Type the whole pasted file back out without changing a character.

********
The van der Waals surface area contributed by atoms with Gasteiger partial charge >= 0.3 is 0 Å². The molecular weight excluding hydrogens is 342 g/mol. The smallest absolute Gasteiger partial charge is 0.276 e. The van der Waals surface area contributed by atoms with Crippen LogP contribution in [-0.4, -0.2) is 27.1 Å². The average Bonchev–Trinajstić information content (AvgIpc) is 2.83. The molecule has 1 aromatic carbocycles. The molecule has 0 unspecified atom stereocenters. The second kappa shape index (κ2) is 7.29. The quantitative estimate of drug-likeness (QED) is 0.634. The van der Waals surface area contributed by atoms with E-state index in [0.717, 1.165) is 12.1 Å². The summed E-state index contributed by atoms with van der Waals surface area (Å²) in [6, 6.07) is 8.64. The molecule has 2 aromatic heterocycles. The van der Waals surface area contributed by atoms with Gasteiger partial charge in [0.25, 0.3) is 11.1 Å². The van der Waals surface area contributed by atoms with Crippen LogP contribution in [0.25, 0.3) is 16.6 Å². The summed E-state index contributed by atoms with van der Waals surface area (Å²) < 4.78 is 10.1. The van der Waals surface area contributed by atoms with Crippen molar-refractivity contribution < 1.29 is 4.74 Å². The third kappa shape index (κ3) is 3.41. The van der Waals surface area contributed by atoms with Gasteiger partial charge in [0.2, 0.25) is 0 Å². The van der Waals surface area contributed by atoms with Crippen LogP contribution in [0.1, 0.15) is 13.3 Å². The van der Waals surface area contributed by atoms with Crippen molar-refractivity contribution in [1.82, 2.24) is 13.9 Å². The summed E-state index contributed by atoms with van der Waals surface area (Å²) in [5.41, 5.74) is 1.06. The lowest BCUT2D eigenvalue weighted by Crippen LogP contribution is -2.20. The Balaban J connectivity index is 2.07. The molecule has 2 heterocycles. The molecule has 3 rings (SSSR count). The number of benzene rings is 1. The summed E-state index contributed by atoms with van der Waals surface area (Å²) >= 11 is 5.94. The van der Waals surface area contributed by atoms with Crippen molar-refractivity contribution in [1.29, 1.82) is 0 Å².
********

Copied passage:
The van der Waals surface area contributed by atoms with Gasteiger partial charge >= 0.3 is 0 Å². The molecular weight excluding hydrogens is 342 g/mol. The smallest absolute Gasteiger partial charge is 0.276 e. The van der Waals surface area contributed by atoms with Crippen LogP contribution in [-0.4, -0.2) is 27.1 Å². The average Bonchev–Trinajstić information content (AvgIpc) is 2.83. The molecule has 1 aromatic carbocycles. The molecule has 0 unspecified atom stereocenters. The second kappa shape index (κ2) is 7.29. The quantitative estimate of drug-likeness (QED) is 0.634. The van der Waals surface area contributed by atoms with E-state index in [0.717, 1.165) is 12.1 Å². The summed E-state index contributed by atoms with van der Waals surface area (Å²) in [6, 6.07) is 8.64. The molecule has 2 aromatic heterocycles. The van der Waals surface area contributed by atoms with Gasteiger partial charge in [0.25, 0.3) is 11.1 Å². The van der Waals surface area contributed by atoms with Crippen LogP contribution in [0.25, 0.3) is 16.6 Å². The summed E-state index contributed by atoms with van der Waals surface area (Å²) < 4.78 is 10.1. The van der Waals surface area contributed by atoms with Crippen molar-refractivity contribution < 1.29 is 4.74 Å². The third kappa shape index (κ3) is 3.41. The van der Waals surface area contributed by atoms with Gasteiger partial charge in [0.2, 0.25) is 0 Å². The van der Waals surface area contributed by atoms with Crippen LogP contribution in [0.1, 0.15) is 13.3 Å². The van der Waals surface area contributed by atoms with Crippen molar-refractivity contribution in [1.82, 2.24) is 13.9 Å². The summed E-state index contributed by atoms with van der Waals surface area (Å²) in [5.41, 5.74) is 1.06. The lowest BCUT2D eigenvalue weighted by Crippen LogP contribution is -2.20. The Balaban J connectivity index is 2.07. The molecule has 2 heterocycles. The molecule has 3 rings (SSSR count). The number of benzene rings is 1. The summed E-state index contributed by atoms with van der Waals surface area (Å²) >= 11 is 5.94. The van der Waals surface area contributed by atoms with Crippen molar-refractivity contribution in [1.29, 1.82) is 0 Å².